Fighting in Pakistan's Swat triggers civilian exodus
MINGORA, Pakistan (Reuters) - Caught between the Pakistani military and their Taliban militant foes, thousands of civilians are fleeing from fighting in northwest Pakistan's Swat valley.
"We have been punished for no fault of our own," said a man, Ikramullah, trudging along a mountain path with his family and about 100 other villagers laden with children and bundles of belongings Monday.
A tearful Ikramullah said seven of his relatives had been killed Sunday when his village of Chalis Palow in the valley's Charbagh district, was shelled.
He said he was taking his family to stay with relatives in the Mardan region of North West Frontier Province.
Another man from Charbagh, Samiullah, 36, said most people had left his village and there was no one left to offer funeral prayers for those killed in the fighting.
People were burying their relatives in the yards of their homes, Samiullah said.
The scenic Swat valley, only 130 km (80 miles) northwest of the capital, Islamabad, was until recently one of Pakistan's prime tourist destinations.
Now the valley is on the front line of the country's struggle against Islamist militancy and has become a test of the government's resolve to check the spread of the Taliban.
Militants from Taliban and al Qaeda enclaves on the Afghan border infiltrated into the valley to support a radical cleric, Mullah Fazlullah, and began batting the security forces in 2007.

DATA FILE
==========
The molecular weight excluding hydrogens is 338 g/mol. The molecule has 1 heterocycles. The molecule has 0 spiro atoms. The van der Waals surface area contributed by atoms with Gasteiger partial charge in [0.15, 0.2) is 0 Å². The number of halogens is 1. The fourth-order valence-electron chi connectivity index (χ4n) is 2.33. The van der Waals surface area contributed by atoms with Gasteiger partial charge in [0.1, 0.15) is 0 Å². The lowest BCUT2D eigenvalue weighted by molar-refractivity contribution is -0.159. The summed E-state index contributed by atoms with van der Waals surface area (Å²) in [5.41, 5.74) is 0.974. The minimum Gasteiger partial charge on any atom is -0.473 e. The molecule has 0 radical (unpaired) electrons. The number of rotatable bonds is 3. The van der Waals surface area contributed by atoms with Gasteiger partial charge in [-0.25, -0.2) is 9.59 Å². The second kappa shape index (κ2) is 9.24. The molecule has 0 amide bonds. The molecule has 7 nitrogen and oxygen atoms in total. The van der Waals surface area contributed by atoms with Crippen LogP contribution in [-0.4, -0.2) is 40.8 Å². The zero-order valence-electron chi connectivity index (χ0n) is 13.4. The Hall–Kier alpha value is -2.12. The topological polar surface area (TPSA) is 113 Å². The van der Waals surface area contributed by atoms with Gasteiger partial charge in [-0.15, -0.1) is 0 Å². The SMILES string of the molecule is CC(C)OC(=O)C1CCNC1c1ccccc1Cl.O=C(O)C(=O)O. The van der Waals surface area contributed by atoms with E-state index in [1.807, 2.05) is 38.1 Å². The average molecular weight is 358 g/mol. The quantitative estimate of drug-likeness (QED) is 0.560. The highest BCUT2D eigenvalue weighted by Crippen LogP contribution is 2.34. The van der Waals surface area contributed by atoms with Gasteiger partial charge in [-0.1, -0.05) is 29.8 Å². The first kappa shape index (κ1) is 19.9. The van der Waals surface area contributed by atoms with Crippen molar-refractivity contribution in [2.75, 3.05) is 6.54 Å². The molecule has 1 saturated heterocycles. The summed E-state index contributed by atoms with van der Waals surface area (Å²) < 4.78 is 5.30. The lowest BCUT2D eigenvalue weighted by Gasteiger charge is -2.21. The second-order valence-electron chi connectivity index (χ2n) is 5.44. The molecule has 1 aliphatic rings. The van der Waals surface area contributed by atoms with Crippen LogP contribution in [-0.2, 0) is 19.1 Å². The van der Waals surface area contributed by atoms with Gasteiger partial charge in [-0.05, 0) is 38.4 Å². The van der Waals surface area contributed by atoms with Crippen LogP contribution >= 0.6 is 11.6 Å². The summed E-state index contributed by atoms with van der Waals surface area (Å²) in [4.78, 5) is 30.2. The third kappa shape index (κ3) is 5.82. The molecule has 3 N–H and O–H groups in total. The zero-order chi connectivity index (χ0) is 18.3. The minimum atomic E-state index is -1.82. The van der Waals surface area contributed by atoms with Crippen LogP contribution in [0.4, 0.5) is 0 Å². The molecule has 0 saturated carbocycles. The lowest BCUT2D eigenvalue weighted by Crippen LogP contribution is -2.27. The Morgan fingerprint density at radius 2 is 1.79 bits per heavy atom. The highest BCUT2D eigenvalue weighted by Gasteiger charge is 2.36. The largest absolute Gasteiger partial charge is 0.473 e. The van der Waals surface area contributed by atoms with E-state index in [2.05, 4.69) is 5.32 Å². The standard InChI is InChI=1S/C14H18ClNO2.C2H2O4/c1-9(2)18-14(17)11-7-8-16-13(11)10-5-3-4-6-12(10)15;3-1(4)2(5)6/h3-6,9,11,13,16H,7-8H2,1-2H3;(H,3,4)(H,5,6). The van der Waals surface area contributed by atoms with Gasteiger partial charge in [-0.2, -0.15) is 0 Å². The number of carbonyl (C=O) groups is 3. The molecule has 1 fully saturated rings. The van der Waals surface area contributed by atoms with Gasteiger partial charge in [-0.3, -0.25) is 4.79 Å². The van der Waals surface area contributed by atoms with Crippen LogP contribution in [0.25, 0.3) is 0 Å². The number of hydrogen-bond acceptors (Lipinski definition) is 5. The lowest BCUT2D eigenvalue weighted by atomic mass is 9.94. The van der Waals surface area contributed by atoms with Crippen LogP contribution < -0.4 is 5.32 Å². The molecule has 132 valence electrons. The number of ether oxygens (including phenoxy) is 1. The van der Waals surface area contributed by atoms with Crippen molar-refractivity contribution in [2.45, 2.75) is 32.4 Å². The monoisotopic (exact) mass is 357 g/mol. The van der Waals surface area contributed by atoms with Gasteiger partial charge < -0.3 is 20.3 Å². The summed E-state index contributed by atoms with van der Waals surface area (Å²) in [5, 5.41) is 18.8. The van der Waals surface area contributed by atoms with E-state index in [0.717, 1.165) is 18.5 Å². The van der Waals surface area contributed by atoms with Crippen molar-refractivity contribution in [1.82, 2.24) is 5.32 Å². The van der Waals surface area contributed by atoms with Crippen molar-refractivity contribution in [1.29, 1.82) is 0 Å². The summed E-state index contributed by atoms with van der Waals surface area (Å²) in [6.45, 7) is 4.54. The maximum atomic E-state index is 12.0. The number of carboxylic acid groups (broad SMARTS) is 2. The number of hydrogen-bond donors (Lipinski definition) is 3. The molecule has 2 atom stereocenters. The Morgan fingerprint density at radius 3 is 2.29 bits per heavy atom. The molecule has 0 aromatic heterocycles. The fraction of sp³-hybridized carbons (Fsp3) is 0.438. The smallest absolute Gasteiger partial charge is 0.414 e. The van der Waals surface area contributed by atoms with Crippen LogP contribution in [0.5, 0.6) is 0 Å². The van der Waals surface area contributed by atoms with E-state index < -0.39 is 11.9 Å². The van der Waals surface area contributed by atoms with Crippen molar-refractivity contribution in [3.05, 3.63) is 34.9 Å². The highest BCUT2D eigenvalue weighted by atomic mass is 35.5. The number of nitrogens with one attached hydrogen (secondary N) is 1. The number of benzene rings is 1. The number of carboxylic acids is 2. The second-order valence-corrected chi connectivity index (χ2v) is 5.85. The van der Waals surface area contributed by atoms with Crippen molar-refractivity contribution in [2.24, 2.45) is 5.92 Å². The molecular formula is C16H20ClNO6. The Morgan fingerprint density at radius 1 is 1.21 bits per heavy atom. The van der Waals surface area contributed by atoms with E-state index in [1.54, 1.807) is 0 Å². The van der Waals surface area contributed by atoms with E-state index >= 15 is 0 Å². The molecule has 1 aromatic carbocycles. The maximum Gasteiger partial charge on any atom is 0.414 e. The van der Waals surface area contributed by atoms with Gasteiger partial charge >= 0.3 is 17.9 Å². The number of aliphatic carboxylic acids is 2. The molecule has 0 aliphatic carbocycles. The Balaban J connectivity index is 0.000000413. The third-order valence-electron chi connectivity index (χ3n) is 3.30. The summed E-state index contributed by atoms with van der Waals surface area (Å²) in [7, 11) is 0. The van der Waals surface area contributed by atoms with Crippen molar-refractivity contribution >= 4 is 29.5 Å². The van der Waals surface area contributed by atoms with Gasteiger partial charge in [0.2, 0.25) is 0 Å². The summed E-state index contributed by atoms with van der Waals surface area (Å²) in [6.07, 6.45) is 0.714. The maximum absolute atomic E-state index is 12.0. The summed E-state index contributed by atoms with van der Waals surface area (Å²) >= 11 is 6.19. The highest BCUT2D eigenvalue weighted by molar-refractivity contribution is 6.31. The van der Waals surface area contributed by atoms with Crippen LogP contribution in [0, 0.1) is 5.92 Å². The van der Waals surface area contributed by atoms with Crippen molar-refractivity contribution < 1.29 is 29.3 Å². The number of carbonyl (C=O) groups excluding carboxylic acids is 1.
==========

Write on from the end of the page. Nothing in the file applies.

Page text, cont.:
The fighting in the valley intensified sharply after the military assaulted a radical mosque complex in Islamabad in July 2007, killing more than 100 people.
The militants now control most of the valley, residents say.
"ANGRY AND DISAPPOINTED"
As well as attacking the security forces, the militants have killed scores of opponents, banned girls from classes and destroyed about 180 schools while broadcasting edicts and threats over their illegal FM radio.
Critics say the government has dithered in the face of the Taliban challenge. But fighting has intensified since army chief General Ashfaq Kayani visited the valley last week, vowing to reimpose government control.
The military said Sunday 16 militants had been killed in the latest clashes. But residents said about 40 civilians had also perished, many in shelling and air attacks by government forces aimed at the militants.
The government says 1,200 civilians have been killed and about 2,000 wounded in violence in Swat since 2007, with most victims of militant suicide bombings, targeted killings by the Taliban, or in security force attacks on militant strongholds.
The government says the military is doing its utmost to avoid so-called collateral damage although critics say the military's use of artillery and helicopter gunships is bound to cause civilian casualties.
Government officials blame the militants for using villagers as human shields.
"Thousands of people are migrating from the areas of fighting because of the military operations and the militants' use of civilians as human shields," the valley's top administrator, Shaukat Khan Yousafzai, told Reuters.
"One of my officials said his village has a population of 25,000 people and almost 80 percent had left ... People are angry and disappointed," he said.
The people leaving Swat are joining several hundred thousand other villagers who have fled fighting elsewhere in the northwest, in particular the Bajaur region on the Afghan border.
(Additional reporting by Augustine Anthony; Writing by Robert Birsel; Editing by Sugita Katyal)
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